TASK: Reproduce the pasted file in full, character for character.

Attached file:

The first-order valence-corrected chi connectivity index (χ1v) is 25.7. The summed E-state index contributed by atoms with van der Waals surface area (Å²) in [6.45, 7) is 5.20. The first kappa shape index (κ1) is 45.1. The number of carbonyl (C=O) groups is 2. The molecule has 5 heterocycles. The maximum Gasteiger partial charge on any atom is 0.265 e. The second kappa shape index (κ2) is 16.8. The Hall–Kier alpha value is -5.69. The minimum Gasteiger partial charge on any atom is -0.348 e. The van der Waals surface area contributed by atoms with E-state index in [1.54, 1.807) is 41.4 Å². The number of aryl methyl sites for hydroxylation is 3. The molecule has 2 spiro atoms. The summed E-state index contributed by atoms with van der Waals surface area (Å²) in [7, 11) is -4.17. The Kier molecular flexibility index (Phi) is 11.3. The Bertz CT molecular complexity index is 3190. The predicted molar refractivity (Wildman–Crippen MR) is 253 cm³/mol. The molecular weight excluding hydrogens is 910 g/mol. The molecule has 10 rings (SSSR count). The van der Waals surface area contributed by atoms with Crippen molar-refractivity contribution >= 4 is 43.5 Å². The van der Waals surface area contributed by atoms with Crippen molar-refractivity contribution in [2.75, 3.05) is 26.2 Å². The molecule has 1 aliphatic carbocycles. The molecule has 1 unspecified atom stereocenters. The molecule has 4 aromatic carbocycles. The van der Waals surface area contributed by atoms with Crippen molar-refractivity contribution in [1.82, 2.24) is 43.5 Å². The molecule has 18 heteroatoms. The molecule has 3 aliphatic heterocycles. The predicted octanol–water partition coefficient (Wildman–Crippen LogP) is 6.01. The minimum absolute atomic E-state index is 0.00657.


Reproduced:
The first-order valence-corrected chi connectivity index (χ1v) is 25.7. The summed E-state index contributed by atoms with van der Waals surface area (Å²) in [6.45, 7) is 5.20. The first kappa shape index (κ1) is 45.1. The number of carbonyl (C=O) groups is 2. The molecule has 5 heterocycles. The maximum Gasteiger partial charge on any atom is 0.265 e. The second kappa shape index (κ2) is 16.8. The Hall–Kier alpha value is -5.69. The minimum Gasteiger partial charge on any atom is -0.348 e. The van der Waals surface area contributed by atoms with E-state index in [1.54, 1.807) is 41.4 Å². The number of aryl methyl sites for hydroxylation is 3. The molecule has 2 spiro atoms. The summed E-state index contributed by atoms with van der Waals surface area (Å²) in [7, 11) is -4.17. The Kier molecular flexibility index (Phi) is 11.3. The Bertz CT molecular complexity index is 3190. The predicted molar refractivity (Wildman–Crippen MR) is 253 cm³/mol. The molecular weight excluding hydrogens is 910 g/mol. The molecule has 10 rings (SSSR count). The van der Waals surface area contributed by atoms with Crippen molar-refractivity contribution >= 4 is 43.5 Å². The van der Waals surface area contributed by atoms with Crippen molar-refractivity contribution in [2.75, 3.05) is 26.2 Å². The molecule has 1 aliphatic carbocycles. The molecule has 1 unspecified atom stereocenters. The molecule has 4 aromatic carbocycles. The van der Waals surface area contributed by atoms with Crippen molar-refractivity contribution in [1.82, 2.24) is 43.5 Å². The molecule has 18 heteroatoms. The molecule has 3 aliphatic heterocycles. The predicted octanol–water partition coefficient (Wildman–Crippen LogP) is 6.01. The minimum absolute atomic E-state index is 0.00657.